A decoding approach to listening has been, in recent years, advocated by various language acquisition researchers, including Field (e.g. ‘Rethinking the Listening Test: From Theory to Practice’, Equinox, 2018), Swan and Walter (e.g. ‘Misunderstanding comprehension’, ELT Journal ,71/2, 228-236, 2017) and Cauldwell (e.g. ‘A Syllabus for Listening – Decoding’, 2018). However, it is our experience, and it has been reported as the experience of others, that many EFL teachers fail to appreciate the importance of decoding, prioritising instead other strategies – such as ‘activating schemata’ – which are poorly defined conceptually, are often strategies learners have already mastered in L1, and which are only supported by evidence in very limited contexts.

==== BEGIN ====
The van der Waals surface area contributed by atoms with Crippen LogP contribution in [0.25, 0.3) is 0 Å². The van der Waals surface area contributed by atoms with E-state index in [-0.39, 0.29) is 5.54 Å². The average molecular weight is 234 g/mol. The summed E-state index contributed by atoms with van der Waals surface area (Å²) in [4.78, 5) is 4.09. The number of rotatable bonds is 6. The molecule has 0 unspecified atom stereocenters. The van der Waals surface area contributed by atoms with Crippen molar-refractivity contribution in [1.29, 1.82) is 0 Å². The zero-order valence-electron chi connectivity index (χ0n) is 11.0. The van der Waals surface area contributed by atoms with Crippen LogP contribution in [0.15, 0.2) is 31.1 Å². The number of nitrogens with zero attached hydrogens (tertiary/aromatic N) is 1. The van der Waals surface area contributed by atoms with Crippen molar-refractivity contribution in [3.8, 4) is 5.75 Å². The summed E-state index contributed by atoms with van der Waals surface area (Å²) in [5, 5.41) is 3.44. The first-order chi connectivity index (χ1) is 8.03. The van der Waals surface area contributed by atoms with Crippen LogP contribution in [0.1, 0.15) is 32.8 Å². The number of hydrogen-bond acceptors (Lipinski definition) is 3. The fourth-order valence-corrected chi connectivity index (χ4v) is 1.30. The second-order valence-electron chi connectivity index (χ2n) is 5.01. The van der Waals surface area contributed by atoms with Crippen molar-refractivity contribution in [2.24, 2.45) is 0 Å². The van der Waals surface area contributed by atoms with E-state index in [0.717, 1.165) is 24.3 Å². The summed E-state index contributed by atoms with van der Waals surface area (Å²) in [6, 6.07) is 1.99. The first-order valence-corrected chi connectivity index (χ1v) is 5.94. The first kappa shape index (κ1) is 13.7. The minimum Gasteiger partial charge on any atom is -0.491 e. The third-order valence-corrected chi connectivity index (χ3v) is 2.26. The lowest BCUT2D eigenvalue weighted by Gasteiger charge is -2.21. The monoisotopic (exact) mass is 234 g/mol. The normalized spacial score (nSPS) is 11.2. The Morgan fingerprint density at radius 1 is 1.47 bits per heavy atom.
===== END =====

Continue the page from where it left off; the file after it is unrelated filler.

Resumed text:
This talk will outline our research at Bell Cambridge and London into what listening activities were used and believed to work by our teachers prior to a series of Teacher Development workshops and subsequent training designed to promote the use of bottom-up decoding processes in the language classroom. It will provide evidence for the effectiveness of such processes and report on the extent to which we were successful in building on and changing approaches to teaching listening at Bell. This talk will be relevant to teachers, teacher trainers and managers and will finish with a summary of ways in which our research might be used and taken forward by others in the ELT sector.